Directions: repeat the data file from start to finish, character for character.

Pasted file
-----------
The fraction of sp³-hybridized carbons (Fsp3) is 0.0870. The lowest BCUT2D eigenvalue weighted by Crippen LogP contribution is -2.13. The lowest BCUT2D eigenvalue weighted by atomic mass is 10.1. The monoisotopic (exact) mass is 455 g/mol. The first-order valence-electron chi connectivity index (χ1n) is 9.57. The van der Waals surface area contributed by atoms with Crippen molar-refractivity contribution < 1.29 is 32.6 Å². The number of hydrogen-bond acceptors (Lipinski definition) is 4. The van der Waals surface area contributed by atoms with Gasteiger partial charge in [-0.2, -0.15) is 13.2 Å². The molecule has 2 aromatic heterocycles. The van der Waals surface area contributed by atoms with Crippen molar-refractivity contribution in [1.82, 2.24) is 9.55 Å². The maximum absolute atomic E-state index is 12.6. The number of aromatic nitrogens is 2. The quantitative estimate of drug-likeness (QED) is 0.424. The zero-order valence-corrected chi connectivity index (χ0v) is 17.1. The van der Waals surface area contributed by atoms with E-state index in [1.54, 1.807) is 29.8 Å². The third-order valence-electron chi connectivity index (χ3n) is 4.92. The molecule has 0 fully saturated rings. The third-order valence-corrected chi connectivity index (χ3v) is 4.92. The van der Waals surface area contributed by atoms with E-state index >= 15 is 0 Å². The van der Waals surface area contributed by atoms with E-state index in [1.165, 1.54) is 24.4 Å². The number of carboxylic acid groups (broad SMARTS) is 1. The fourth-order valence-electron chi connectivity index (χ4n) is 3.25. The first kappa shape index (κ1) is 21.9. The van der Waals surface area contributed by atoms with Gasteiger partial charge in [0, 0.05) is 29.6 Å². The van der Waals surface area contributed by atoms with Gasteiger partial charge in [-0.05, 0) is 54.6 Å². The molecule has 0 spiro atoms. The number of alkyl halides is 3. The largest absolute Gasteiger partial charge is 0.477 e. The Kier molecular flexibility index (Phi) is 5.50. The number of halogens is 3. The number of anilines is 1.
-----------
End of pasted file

The fraction of sp³-hybridized carbons (Fsp3) is 0.0870. The lowest BCUT2D eigenvalue weighted by Crippen LogP contribution is -2.13. The lowest BCUT2D eigenvalue weighted by atomic mass is 10.1. The monoisotopic (exact) mass is 455 g/mol. The first-order valence-electron chi connectivity index (χ1n) is 9.57. The van der Waals surface area contributed by atoms with Crippen molar-refractivity contribution < 1.29 is 32.6 Å². The number of hydrogen-bond acceptors (Lipinski definition) is 4. The van der Waals surface area contributed by atoms with Gasteiger partial charge in [-0.2, -0.15) is 13.2 Å². The molecule has 2 aromatic heterocycles. The van der Waals surface area contributed by atoms with Crippen molar-refractivity contribution in [1.82, 2.24) is 9.55 Å². The maximum absolute atomic E-state index is 12.6. The number of aromatic nitrogens is 2. The quantitative estimate of drug-likeness (QED) is 0.424. The zero-order valence-corrected chi connectivity index (χ0v) is 17.1. The van der Waals surface area contributed by atoms with E-state index in [1.54, 1.807) is 29.8 Å². The third-order valence-electron chi connectivity index (χ3n) is 4.92. The molecule has 0 fully saturated rings. The third-order valence-corrected chi connectivity index (χ3v) is 4.92. The van der Waals surface area contributed by atoms with E-state index >= 15 is 0 Å². The van der Waals surface area contributed by atoms with E-state index in [1.165, 1.54) is 24.4 Å². The number of carboxylic acid groups (broad SMARTS) is 1. The fourth-order valence-electron chi connectivity index (χ4n) is 3.25. The first kappa shape index (κ1) is 21.9. The van der Waals surface area contributed by atoms with Gasteiger partial charge in [0, 0.05) is 29.6 Å². The van der Waals surface area contributed by atoms with Gasteiger partial charge in [-0.05, 0) is 54.6 Å². The molecule has 0 spiro atoms. The number of alkyl halides is 3. The largest absolute Gasteiger partial charge is 0.477 e. The Kier molecular flexibility index (Phi) is 5.50. The number of halogens is 3. The number of anilines is 1.